Congratulations are in order for conservatives. Their legal challenges to President Obama on health care and immigration have a real chance of gutting his policies, and in the first few weeks of the all-Republican Congress, the GOP has made its differences with Obama very clear. What’s not clear is how House and Senate Republicans plan to demonstrate competence and problem-solving ability. Even fuzzier is how any of this will help their eventual nominee for president.
Nothing could be more effective than Obama’s veto pen in underscoring how important it is for a party to occupy the White House. Yet many of the Republican activities of the past few weeks are designed to fire up conservatives. They don’t aim to broaden the reach of the GOP, and could shrink it. The endless war on the Affordable Care Act and the determination to roll back the administration’s new immigration initiatives both fall into that category. So does the sense that the party is unprepared to deal with the consequences of success.
Today let’s focus on immigration, which has been a sore point for Republicans in national races. The most immediate quandary is the partial shutdown threat hanging over the Department of Homeland Security, which enforces immigration laws. It’s been only three months since the GOP captured the Senate and incoming Majority Leader Mitch McConnell pledged there would be no shutdowns on his watch. So how did we get here? In brief, a divided Congress did not pass comprehensive immigration reform in Obama’s first six years; Obama moved on his own late last year to shield up to 5 million illegal immigrants from deportation; House Republicans passed a bill that funds DHS after Feb. 27 but also blocks Obama’s immigration actions; and Senate Democrats blocked the bill.
Obama this week postponed the launch of his new plan in light of U.S. District Judge Andrew Hanen’s order halting it on the grounds that, among other things, it burdens states. But the administration is appealing and may request a stay, so the Obama plan is far from dead. Whatever congressional Republicans do, a CNN/ORC poll shows they would shoulder most blame for a shutdown — 53 percent compared with 30 percent who would blame the president. So maybe they’ll use Hanen’s order, temporary though it may be, to approve a funding bill and put the shutdown dilemma behind them.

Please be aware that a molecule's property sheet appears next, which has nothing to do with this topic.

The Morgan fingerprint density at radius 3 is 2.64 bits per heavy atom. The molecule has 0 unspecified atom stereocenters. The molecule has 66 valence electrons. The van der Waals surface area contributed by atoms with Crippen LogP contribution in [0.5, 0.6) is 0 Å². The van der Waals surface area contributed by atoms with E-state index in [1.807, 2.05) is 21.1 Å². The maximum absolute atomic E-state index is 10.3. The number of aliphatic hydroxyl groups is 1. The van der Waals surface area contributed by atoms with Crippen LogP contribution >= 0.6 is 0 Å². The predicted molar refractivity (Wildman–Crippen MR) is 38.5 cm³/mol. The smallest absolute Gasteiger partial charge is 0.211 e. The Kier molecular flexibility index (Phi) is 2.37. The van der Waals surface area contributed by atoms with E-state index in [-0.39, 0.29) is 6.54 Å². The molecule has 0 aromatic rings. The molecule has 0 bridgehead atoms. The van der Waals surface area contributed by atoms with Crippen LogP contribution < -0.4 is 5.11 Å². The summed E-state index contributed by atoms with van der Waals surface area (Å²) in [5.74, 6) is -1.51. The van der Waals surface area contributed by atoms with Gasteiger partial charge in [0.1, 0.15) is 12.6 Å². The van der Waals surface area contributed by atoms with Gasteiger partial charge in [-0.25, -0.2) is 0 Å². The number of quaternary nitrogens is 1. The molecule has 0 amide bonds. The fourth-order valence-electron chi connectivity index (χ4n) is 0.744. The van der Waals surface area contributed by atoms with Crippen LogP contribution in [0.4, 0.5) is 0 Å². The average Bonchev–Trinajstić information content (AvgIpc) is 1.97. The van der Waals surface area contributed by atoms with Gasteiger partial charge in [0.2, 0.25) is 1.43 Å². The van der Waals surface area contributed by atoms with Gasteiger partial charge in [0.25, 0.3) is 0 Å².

Yet even if they do, and that’s a big if, that still leaves the root problem of how the Republican Party relates to immigrants. The way forward seemed obvious after Mitt Romney lost Hispanics and Asians to Obama nearly 3 to 1 in 2012: Pass reform that offered a path to citizenship or another form of legal residency to some of the estimated 11 million undocumented immigrants in the United States. That is what the Republican National Committee recommended in a post-election autopsy. But the party has moved in the opposite direction. The House even voted — twice — to kill Obama’s 2012 program that has given temporary legal status to some 700,000 undocumented young people who were brought to the United States by their parents as children.
Millions of the people here illegally, possibly up to 40 percent, arrived legally and have overstayed their student, business or tourist visas. About half of all undocumented immigrants are from Mexico, about a quarter are from Central and South America, and more than 10 percent are Asian. And they are very much a part of the larger immigrant community. In a 2014 Latino Decisions/Center for American Progress Action Fund poll of registered Latino voters, when asked to “think about your family, your friends, co-workers, and other people you know,” 62 percent said they knew an undocumented immigrant.
The media are already highlighting sympathetic examples of hardworking people affected by Obama’s executive actions and Hanen’s order to stop them. The political impact of these tales and the policies they reflect reverberates far beyond immigrants here illegally, and their friends, family and colleagues. The policies and rhetoric make the GOP seem callous, and therefore less appealing to moderate swing voters.
Republicans are fortunate to have a couple of presidential prospects that might soften that perception of harshness. One is Florida senator Marco Rubio, a Cuban-American who was key to Senate passage of an immigration reform bill that died in the House. The other is former Florida governor Jeb Bush, who speaks fluent Spanish, has a Mexican wife, and supports immigration reform. He can also claim a father who called for “a kinder and gentler nation” and a brother who ran as a “compassionate conservative” champion of immigration reform. The family legacy is an albatross, no doubt, but Jeb may yet convince Republicans that this particular baggage helps make him the best choice they’ve got.
Follow Jill Lawrence on Twitter @JillDLawrence. To find out more about Jill Lawrence and read features by other Creators Syndicate writers and cartoonists, visit the Creators Syndicate website at www.creators.com.
Photo: Speaker John Boehner via Flickr